Boston University ... SC571: VLSI Design Principles ...

Boston University
SC571: VLSI Design Principles
Electrical and Computer Engineering
Lab #3: Buffer Chains
Due: March 19, 2002
GOAL: The goal of this lab is to achieve greater skill in layout using Cadence Virtuoso
and to study the performance characteristics of circuits using transient simulation in
Analog Environment. The student is recommended to use modularity concepts in this
design activity.
DESIGN: You are asked to build, simulate, and study each of the three circuits below.
Use the TSMC025 (min L = 0.3 um) device technology library for your layout and
simulations. Assume VDD = 2.5 volts.
1. A series of complementary CMOS buffers which are near optimal to drive a 15pF
load. Assume that Cg=14fF for a 2 x 1 input gate (W=2 um, L=1 um). Let the
pull-ups be such that rise and fall times are equal.
2. A 3-stage complementary CMOS buffer chain whose stage ratio is approximately
the cube root of the ratio of the load capacitance to the input gate capacitance.
3. A 3-stage pseudo-NMOS buffer chain to drive the same load capacitance. Instead
of designing this ratio circuit chain for equal rise and fall delays, design to
achieve a VOL of 0.3 volts or less.
Compare the layout area, delay, and power for all three buffer chains.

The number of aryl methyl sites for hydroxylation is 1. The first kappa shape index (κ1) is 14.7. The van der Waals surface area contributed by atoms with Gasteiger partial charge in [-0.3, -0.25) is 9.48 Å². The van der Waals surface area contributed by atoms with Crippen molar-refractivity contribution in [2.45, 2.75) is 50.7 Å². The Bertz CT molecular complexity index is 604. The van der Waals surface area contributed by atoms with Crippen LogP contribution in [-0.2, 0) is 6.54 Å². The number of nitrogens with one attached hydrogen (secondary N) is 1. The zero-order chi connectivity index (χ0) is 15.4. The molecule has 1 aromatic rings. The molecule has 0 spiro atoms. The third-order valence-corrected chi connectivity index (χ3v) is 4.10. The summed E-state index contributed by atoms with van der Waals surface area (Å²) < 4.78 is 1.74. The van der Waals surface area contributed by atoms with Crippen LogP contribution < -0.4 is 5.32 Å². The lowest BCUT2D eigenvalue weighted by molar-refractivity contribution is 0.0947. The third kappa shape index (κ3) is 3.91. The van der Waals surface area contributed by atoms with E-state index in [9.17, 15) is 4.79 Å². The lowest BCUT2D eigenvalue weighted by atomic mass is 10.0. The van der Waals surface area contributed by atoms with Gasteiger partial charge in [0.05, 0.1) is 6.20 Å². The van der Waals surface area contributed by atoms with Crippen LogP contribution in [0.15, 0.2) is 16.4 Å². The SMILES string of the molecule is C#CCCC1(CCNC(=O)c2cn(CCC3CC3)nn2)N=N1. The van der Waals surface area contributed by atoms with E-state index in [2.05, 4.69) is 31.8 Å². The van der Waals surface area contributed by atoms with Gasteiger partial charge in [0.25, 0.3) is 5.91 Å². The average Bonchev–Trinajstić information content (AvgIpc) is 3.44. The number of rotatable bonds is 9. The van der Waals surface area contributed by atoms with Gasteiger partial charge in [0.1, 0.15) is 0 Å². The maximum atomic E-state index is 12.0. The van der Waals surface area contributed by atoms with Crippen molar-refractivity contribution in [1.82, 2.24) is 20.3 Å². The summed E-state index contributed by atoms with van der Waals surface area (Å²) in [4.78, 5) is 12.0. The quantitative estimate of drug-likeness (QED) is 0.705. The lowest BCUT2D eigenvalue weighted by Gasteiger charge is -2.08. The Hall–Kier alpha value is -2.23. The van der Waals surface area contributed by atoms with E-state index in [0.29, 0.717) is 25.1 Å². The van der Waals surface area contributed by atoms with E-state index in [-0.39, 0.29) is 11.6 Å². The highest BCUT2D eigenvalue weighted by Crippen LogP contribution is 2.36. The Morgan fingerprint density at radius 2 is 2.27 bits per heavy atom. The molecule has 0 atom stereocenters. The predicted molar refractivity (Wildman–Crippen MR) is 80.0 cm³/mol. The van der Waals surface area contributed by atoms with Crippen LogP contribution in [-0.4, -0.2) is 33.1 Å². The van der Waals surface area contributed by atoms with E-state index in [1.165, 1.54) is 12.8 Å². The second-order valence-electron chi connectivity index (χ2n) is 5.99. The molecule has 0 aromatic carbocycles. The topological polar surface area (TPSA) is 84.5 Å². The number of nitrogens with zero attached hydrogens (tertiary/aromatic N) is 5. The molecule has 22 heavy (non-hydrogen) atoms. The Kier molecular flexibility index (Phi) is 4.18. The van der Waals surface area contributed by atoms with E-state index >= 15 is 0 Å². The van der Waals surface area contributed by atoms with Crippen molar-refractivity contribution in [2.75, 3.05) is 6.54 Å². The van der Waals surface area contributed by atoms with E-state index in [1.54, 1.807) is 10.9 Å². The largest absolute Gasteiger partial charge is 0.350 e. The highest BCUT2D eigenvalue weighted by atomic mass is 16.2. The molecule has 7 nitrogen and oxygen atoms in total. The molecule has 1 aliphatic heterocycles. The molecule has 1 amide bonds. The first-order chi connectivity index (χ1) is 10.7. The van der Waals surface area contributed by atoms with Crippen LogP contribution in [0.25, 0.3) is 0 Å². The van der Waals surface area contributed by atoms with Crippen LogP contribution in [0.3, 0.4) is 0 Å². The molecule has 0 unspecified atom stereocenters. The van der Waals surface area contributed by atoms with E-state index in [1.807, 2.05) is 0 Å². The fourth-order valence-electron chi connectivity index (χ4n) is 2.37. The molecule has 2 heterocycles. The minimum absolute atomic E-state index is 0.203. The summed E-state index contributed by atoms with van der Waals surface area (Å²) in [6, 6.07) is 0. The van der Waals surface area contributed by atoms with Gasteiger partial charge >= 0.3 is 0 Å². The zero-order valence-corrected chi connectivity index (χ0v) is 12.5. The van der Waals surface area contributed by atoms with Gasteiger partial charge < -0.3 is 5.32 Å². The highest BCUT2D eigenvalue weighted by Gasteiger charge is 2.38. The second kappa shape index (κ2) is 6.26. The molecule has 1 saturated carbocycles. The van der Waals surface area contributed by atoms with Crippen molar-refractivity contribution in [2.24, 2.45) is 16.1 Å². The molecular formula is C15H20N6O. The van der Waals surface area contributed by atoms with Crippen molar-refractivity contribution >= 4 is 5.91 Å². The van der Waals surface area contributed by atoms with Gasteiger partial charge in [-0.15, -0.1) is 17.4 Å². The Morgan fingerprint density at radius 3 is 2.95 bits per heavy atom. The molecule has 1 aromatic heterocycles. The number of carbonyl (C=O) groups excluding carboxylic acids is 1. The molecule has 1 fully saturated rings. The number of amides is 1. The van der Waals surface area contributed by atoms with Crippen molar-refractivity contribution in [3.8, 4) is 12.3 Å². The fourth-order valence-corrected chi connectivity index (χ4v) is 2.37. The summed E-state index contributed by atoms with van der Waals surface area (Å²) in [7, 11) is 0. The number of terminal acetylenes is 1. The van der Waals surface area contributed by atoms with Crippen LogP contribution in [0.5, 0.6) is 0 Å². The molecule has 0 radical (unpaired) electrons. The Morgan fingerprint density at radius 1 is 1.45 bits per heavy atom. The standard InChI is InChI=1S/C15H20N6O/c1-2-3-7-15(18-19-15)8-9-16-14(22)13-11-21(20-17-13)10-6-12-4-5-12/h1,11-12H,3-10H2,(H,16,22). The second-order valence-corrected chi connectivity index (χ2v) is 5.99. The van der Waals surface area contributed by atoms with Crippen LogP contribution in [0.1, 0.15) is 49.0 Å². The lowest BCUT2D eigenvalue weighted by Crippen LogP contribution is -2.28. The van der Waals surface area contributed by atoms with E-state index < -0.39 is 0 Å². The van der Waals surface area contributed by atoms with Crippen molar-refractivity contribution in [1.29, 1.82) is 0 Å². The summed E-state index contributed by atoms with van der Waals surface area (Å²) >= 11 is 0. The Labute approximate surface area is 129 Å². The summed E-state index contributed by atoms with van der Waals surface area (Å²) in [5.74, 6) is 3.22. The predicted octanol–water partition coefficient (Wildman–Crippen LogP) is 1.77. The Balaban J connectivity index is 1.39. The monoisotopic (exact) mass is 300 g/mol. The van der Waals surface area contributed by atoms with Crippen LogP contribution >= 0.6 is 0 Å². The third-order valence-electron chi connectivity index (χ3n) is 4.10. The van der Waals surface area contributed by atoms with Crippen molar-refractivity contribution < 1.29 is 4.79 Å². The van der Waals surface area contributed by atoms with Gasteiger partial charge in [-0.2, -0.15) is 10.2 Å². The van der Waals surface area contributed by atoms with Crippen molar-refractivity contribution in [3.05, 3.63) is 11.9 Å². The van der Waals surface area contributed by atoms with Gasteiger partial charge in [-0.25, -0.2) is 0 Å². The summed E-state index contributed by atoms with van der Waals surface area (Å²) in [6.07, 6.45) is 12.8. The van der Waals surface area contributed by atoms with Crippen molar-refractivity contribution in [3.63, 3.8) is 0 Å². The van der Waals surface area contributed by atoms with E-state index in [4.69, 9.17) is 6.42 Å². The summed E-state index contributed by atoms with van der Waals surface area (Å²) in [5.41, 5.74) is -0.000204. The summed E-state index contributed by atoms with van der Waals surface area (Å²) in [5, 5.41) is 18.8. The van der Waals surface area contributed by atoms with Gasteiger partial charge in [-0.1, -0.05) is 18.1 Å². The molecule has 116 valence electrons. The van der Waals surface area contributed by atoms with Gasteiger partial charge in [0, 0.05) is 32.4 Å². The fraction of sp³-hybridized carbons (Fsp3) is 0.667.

1. Drive the 15pF load for each circuit noting the rise and fall times and the delay
times for each internal node and the output for each buffer chain.
2. Use Extract in Cadence to build SPICE models based on your layouts and
perform the simulations in Analog Environment using these models. Compare
these results with simulations done from the schematics.
Demo your work to the GTF and make hard copies of circuit schematics, layouts, and
simulation results for your report.
WRITEUP: Make a file called lab3p*.txt (*=1,2,3) listing rise, fall, and delay times of
the signals at all nodes. Measure rise/fall times as 10-90% and delay times as 50% to
50% points on the circuit node waveforms. Explain the signals on the graphs, noting
risetimes, falltimes, and delay times. Also, compute the power for each circuit assuming
a square wave input waveform. List the total area of each of the three circuits.
1. Use risetimes and falltimes of ~ 0.1ns. When you line up the cursor on input
signals to make time measurements, line up on the midpoint values.
2. Use pulse values of 2.5V and 0V.
3. When laying out the inverter circuits, two options seem possible: 1. Brute force:
layout of everything separately, or 2. Make the large buffer stages with a number
of parallel transistor sections, with each section, in turn, containing a number of
CMOS device poly gates in parallel. Try to use copy and paste techniques for this
approach, as much as possible.
4. Use the handout (from class) on how to optimally choose sizing for the
complementary CMOS case as well as the pseudo-NMOS case.
5. You will use transistor sizes based on the minimum design dimension of 0.3 um.
Thus, the calculated optimal values may not be obtained precisely. You might
want to alternate going a little over and a little under on alternate stages.
R. W. Knepper 2/27/02